Anyway ANDREW POLLACK and the doctor he quoted very briefly (perhaps deleting reasoning like the above) reach a reasonable conclusion. The article should be very prominent because it is important to spead the great news as fast as possible.
"Response rates were 18.4 and 11.8%, and disease control rates were 54.4 and 42.2%, " This means that the roughly 10% was very very roughly (and shows further disinterest in numbers even if they are very important numbers). It also reminds me that response and cure are different. I don't know how long people have to do OK to declare their disease controlled. 1/12 or 1/16 times 42.2% = still great for non small cell lung cardinoma. posted by Robert
permalink and comments5:57 PM
Elisabetta Addis just said "Rabbits don't understand topology" and she meant it.
Our pet rabbit was grazing on a long leash which it had managed to loop around various trees, so the comment was practical. It made me wonder if anyone had ever said "Rabbits don't understand topology" in all of human history (pre-history is a snap since prehistoric people didn't talk much about topology).
I'm pretty sure that no one has ever written "rabbits know everything there is to know about topology". posted by Robert
permalink and comments3:15 PM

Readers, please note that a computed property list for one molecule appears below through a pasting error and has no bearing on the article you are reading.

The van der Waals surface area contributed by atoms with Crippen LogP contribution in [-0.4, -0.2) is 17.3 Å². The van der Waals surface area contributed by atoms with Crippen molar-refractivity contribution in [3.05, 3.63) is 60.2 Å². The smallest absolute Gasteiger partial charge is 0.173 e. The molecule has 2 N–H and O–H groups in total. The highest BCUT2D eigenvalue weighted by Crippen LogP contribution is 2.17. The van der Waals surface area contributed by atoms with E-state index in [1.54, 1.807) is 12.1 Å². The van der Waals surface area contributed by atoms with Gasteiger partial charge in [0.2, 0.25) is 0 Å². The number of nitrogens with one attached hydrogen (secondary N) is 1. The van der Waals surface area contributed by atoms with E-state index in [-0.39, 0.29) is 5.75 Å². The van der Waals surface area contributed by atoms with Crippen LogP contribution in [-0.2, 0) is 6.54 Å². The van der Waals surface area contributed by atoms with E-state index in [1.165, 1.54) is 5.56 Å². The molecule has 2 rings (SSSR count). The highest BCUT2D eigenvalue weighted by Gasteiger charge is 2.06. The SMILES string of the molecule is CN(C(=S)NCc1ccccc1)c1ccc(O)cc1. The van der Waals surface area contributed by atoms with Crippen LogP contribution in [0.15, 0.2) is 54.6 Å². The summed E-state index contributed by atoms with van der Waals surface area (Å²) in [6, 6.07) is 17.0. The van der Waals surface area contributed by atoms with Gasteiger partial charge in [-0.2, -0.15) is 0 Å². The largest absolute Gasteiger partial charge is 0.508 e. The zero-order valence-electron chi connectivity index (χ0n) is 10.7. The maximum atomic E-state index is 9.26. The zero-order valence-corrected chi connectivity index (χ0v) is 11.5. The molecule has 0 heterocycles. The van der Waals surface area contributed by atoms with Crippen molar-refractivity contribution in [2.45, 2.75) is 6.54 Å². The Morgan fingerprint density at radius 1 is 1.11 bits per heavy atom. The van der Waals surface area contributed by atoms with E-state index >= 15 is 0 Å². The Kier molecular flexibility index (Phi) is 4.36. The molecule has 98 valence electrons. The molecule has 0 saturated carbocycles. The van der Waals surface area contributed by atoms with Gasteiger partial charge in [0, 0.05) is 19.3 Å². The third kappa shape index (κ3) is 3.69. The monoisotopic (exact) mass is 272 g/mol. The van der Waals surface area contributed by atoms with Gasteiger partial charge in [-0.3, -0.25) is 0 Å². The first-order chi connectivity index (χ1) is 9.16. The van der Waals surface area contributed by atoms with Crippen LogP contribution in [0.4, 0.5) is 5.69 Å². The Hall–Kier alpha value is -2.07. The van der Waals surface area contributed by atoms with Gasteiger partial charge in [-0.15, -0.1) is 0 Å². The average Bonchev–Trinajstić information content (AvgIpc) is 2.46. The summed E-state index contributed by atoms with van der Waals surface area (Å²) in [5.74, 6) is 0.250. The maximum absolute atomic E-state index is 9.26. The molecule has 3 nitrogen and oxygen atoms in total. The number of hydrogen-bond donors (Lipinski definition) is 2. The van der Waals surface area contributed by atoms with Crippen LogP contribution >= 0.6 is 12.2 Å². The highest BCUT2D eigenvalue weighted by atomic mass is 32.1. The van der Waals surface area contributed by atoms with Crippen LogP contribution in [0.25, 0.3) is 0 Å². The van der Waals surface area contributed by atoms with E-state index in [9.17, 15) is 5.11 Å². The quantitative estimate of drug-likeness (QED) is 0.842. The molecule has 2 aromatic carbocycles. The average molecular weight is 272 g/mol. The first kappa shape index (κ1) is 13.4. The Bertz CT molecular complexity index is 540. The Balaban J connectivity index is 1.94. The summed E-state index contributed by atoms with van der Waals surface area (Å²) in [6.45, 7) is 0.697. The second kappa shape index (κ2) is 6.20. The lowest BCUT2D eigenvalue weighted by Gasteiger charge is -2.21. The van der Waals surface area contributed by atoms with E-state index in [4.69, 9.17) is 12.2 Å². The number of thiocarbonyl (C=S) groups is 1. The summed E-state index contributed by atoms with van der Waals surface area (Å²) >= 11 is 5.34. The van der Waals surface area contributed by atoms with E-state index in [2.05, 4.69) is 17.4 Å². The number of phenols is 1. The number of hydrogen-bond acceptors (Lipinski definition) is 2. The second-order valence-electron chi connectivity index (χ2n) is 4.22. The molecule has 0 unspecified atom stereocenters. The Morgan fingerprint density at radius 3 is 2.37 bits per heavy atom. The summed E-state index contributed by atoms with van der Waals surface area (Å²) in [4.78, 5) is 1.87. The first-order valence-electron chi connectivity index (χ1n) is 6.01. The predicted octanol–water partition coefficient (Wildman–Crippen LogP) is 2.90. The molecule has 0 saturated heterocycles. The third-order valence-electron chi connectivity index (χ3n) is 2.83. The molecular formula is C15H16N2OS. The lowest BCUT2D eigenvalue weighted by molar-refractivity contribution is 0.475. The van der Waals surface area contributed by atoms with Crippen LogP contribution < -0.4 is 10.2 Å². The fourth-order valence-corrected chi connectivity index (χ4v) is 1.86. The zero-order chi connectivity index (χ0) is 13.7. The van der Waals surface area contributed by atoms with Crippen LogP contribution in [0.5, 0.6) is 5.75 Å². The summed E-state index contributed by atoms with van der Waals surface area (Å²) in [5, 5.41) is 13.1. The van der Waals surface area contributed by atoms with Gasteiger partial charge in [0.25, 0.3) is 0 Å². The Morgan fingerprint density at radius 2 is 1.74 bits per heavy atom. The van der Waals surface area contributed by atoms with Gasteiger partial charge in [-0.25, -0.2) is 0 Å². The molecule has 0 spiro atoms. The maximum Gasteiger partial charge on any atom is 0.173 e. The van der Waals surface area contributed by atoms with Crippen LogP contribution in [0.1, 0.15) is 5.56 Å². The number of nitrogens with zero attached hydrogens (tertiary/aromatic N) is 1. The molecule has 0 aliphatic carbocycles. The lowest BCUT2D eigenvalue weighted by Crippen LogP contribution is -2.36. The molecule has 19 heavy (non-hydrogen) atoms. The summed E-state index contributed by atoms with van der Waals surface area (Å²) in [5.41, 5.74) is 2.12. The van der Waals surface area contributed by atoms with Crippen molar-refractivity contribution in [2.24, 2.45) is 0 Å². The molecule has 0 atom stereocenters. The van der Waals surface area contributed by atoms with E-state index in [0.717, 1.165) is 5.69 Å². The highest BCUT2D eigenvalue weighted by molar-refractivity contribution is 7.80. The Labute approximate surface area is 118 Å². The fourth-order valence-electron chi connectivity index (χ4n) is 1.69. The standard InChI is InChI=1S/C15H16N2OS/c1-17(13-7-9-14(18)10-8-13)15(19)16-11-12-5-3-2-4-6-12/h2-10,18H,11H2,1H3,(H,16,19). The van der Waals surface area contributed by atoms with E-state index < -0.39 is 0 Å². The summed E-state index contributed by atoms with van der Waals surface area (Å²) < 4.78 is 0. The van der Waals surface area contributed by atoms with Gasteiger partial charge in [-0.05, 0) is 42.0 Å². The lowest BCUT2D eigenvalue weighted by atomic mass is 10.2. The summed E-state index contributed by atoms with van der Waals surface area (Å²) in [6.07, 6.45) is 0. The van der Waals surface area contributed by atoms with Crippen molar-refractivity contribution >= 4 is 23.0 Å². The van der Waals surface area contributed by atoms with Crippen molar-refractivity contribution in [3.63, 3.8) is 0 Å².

In Front of his Nose
Paul Krugman almost wanders off the safe path of criticizing Bush into the minefield of attempting to propose a solution. Then he pulls back at the last moment at the cost of a near contradiction
"Some pin their hopes on a political solution: they believe that violence will subside if the U.N. is allowed to appoint a caretaker government that Iraqis don't view as a U.S. puppet.
Let's hope they're right. But bear in mind that right now the U.S. is still planning to hand over "sovereignty" to a body, yet to be named, that will have hardly any power at all. ...
I don't have a plan for Iraq."
The last quoted sentence is completely unconvincing given the paragraphs immediately above. Krugman clearly does have a plan for Iraq. He thinks that the US should transfer sovereignty not "sovereignty" to the interim government.
I agree with what I think Krugman thinks. We have reached such a desparate situation that the best slim hope for a non disasterous outcome is to have Brahimi choose an interim government and hand over sovereignty. Sovereignty includes the authority to order US forces to leave the country.
We have to hope that the people chosen by Brahimi have the spine to tell their countrymen that foreign security forces are still needed for a while, that they will not be Islamic loonies, that they will not be grossly corrupt and that they will be a whole lot more competent than the team appointed by the US Supreme Court.
My point (if any) is that Krugman should have the courage to propose a course of action so that he will have to defend it when things go badly (as they will in any case). Criticising is easy and makes Krugman look like a genius (did I mention that he is a genius'). How would he do if he were President ?
I'm trying to imagine President Krugman. When reality is too depressing to face I escape into fantasy. posted by Robert
permalink and comments2:47 PM